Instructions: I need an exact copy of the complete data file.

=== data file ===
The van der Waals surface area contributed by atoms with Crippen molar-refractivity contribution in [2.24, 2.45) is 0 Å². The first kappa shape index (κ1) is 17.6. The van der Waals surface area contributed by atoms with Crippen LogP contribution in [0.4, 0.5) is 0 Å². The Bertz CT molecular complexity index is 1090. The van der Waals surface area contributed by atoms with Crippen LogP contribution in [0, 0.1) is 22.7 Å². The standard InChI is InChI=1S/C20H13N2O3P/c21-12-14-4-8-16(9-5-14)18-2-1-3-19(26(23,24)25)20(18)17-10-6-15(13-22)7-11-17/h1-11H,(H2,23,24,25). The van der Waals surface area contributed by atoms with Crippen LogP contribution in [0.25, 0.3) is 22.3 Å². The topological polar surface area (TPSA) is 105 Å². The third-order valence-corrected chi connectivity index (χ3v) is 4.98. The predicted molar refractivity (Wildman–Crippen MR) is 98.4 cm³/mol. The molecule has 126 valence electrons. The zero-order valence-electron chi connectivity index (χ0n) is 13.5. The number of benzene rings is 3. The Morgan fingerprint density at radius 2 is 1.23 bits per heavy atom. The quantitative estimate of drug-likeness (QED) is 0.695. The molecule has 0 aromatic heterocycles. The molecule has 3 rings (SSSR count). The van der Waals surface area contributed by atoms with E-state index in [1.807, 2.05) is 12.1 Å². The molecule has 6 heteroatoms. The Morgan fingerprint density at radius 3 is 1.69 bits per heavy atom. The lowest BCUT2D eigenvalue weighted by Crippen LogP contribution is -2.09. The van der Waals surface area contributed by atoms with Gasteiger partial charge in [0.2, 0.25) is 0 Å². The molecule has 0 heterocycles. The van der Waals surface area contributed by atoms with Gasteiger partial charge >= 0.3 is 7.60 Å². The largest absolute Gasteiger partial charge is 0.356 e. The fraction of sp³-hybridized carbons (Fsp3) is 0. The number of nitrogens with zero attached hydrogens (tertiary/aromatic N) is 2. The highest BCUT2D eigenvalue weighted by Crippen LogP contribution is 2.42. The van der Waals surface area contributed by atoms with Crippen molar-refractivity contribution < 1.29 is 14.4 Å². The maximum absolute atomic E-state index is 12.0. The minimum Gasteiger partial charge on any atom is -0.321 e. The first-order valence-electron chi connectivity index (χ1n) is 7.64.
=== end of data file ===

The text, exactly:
The van der Waals surface area contributed by atoms with Crippen molar-refractivity contribution in [2.24, 2.45) is 0 Å². The first kappa shape index (κ1) is 17.6. The van der Waals surface area contributed by atoms with Crippen LogP contribution in [0.4, 0.5) is 0 Å². The Bertz CT molecular complexity index is 1090. The van der Waals surface area contributed by atoms with Crippen LogP contribution in [0, 0.1) is 22.7 Å². The standard InChI is InChI=1S/C20H13N2O3P/c21-12-14-4-8-16(9-5-14)18-2-1-3-19(26(23,24)25)20(18)17-10-6-15(13-22)7-11-17/h1-11H,(H2,23,24,25). The van der Waals surface area contributed by atoms with Crippen LogP contribution in [0.25, 0.3) is 22.3 Å². The topological polar surface area (TPSA) is 105 Å². The third-order valence-corrected chi connectivity index (χ3v) is 4.98. The predicted molar refractivity (Wildman–Crippen MR) is 98.4 cm³/mol. The molecule has 126 valence electrons. The zero-order valence-electron chi connectivity index (χ0n) is 13.5. The number of benzene rings is 3. The Morgan fingerprint density at radius 2 is 1.23 bits per heavy atom. The quantitative estimate of drug-likeness (QED) is 0.695. The molecule has 0 aromatic heterocycles. The molecule has 3 rings (SSSR count). The van der Waals surface area contributed by atoms with E-state index in [1.807, 2.05) is 12.1 Å². The molecule has 6 heteroatoms. The Morgan fingerprint density at radius 3 is 1.69 bits per heavy atom. The lowest BCUT2D eigenvalue weighted by Crippen LogP contribution is -2.09. The van der Waals surface area contributed by atoms with Gasteiger partial charge in [0.2, 0.25) is 0 Å². The molecule has 0 heterocycles. The van der Waals surface area contributed by atoms with Gasteiger partial charge >= 0.3 is 7.60 Å². The largest absolute Gasteiger partial charge is 0.356 e. The fraction of sp³-hybridized carbons (Fsp3) is 0. The number of nitrogens with zero attached hydrogens (tertiary/aromatic N) is 2. The highest BCUT2D eigenvalue weighted by Crippen LogP contribution is 2.42. The van der Waals surface area contributed by atoms with Crippen molar-refractivity contribution < 1.29 is 14.4 Å². The maximum absolute atomic E-state index is 12.0. The minimum Gasteiger partial charge on any atom is -0.321 e. The first-order valence-electron chi connectivity index (χ1n) is 7.64.